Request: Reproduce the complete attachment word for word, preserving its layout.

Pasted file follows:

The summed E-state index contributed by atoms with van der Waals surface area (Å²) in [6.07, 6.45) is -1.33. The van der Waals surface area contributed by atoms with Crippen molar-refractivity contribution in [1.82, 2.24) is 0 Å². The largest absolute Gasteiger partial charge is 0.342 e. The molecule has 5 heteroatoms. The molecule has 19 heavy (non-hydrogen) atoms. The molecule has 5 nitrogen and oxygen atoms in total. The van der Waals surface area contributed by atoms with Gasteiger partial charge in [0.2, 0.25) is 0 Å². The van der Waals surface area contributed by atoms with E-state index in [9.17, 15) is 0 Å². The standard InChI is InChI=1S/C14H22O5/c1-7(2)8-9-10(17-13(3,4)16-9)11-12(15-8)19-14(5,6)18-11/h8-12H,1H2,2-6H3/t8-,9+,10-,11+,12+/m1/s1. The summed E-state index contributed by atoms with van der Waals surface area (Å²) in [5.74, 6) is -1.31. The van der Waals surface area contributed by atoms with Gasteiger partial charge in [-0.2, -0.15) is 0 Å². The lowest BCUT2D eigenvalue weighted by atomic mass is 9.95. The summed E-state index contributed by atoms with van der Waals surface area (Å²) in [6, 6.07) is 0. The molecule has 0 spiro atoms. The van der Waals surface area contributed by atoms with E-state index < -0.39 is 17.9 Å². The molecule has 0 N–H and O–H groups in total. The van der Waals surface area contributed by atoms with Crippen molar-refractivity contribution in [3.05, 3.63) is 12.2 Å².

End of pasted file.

The summed E-state index contributed by atoms with van der Waals surface area (Å²) in [6.07, 6.45) is -1.33. The van der Waals surface area contributed by atoms with Crippen molar-refractivity contribution in [1.82, 2.24) is 0 Å². The largest absolute Gasteiger partial charge is 0.342 e. The molecule has 5 heteroatoms. The molecule has 19 heavy (non-hydrogen) atoms. The molecule has 5 nitrogen and oxygen atoms in total. The van der Waals surface area contributed by atoms with Gasteiger partial charge in [0.2, 0.25) is 0 Å². The van der Waals surface area contributed by atoms with E-state index in [9.17, 15) is 0 Å². The standard InChI is InChI=1S/C14H22O5/c1-7(2)8-9-10(17-13(3,4)16-9)11-12(15-8)19-14(5,6)18-11/h8-12H,1H2,2-6H3/t8-,9+,10-,11+,12+/m1/s1. The summed E-state index contributed by atoms with van der Waals surface area (Å²) in [5.74, 6) is -1.31. The van der Waals surface area contributed by atoms with Gasteiger partial charge in [-0.2, -0.15) is 0 Å². The lowest BCUT2D eigenvalue weighted by atomic mass is 9.95. The summed E-state index contributed by atoms with van der Waals surface area (Å²) in [6, 6.07) is 0. The molecule has 0 spiro atoms. The van der Waals surface area contributed by atoms with E-state index < -0.39 is 17.9 Å². The molecule has 0 N–H and O–H groups in total. The van der Waals surface area contributed by atoms with Crippen molar-refractivity contribution in [3.05, 3.63) is 12.2 Å².